"I think I'll come with you," Hermione said. "It might work better that way."

"Put a shirt on first," Harry laughed. "Your dad insists on thinking that you're a virgin until Alexandria's first child is born, so seeing your bare breasts, no matter how perfect they are, might give him pause."

She Summoned a shirt to herself. "I've gotten too used to that — I hadn't even thought about the fact that I was doing it. Was I bothering anyone?"

Bill looked thoughtful for a moment. "I'm trying to think how to say it without getting Harry trying to kill me."

"I wouldn't kill you, Bill. I'd compliment you on your good taste and gloat that I got there first." Bill blinked and then smiled, the first one that didn't hold a touch of self-loathing to it.

In Ragnoc's office, Harry was looking over the available properties and discussing the merits of each of them when Lawrence suddenly spoke up. "Mr Ragnoc? Do you still have any Delacours working for you?"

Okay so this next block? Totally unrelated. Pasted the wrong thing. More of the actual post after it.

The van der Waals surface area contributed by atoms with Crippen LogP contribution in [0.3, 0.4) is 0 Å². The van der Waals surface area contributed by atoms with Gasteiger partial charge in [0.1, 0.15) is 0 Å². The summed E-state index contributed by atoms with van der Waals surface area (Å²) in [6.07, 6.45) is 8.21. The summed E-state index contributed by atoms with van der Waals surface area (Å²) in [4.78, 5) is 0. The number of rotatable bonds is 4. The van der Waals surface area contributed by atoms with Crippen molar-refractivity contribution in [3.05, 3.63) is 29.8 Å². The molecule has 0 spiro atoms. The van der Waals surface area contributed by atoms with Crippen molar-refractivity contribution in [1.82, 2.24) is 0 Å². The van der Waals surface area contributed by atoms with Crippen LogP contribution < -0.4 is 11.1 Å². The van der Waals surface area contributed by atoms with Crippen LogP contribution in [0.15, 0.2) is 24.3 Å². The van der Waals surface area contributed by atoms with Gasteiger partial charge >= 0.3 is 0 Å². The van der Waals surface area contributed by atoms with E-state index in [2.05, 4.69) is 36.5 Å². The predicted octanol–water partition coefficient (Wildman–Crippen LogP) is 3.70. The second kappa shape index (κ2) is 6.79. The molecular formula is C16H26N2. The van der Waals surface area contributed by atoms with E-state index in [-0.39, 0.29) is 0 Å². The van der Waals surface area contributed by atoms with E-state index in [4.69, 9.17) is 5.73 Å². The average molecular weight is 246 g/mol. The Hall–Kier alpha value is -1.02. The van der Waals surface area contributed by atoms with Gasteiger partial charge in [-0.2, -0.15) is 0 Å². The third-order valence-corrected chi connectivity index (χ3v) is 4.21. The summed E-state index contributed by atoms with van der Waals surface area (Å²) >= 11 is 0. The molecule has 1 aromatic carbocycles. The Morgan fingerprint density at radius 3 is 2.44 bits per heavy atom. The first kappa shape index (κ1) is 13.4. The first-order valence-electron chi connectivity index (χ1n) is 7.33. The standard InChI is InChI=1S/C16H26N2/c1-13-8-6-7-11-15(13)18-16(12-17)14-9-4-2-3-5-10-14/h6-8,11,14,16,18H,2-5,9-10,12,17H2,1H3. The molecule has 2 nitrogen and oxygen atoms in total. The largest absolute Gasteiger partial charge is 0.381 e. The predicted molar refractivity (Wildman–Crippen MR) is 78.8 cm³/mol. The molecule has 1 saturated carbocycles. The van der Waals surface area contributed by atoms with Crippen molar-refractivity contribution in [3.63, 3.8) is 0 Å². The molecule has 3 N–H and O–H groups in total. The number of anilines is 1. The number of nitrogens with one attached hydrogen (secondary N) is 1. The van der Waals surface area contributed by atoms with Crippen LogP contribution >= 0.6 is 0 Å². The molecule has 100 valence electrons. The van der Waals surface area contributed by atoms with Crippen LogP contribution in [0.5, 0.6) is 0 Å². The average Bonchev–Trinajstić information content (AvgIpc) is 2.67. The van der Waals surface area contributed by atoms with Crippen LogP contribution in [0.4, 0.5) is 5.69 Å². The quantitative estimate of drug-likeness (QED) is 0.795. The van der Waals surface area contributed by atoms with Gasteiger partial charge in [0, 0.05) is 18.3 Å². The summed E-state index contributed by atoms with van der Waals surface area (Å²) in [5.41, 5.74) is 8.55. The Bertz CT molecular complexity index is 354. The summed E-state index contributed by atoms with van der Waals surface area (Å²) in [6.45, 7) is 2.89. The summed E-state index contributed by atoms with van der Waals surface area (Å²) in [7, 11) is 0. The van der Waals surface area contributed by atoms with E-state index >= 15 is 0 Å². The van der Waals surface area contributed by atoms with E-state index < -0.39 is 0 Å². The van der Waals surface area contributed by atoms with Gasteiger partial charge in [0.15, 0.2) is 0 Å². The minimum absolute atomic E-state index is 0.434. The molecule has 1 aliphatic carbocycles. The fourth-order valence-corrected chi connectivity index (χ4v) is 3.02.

"Just call me Ragnoc. Yes, actually we have two of them — sisters." He cocked his head. "You wish to sound them out about your cause, and perhaps see if some matchmaking can be done?" The smile he gave Lawrence showed no teeth and a great deal of humour.

"Would I be so crass as to suggest such a thing?" Lawrence asked in a voice that made Harry actually look for a halo for a moment.

"Um, yes?" Harry replied with his own grin. He turned back to the documents and tapped one of them. "This one seems best suited for our purposes. Secluded enough to not be a worry in case the Ministry or whomever they hire can actually get to it and try to destroy it, but not so far away as to make it a problem to get a lot of people there if they try that."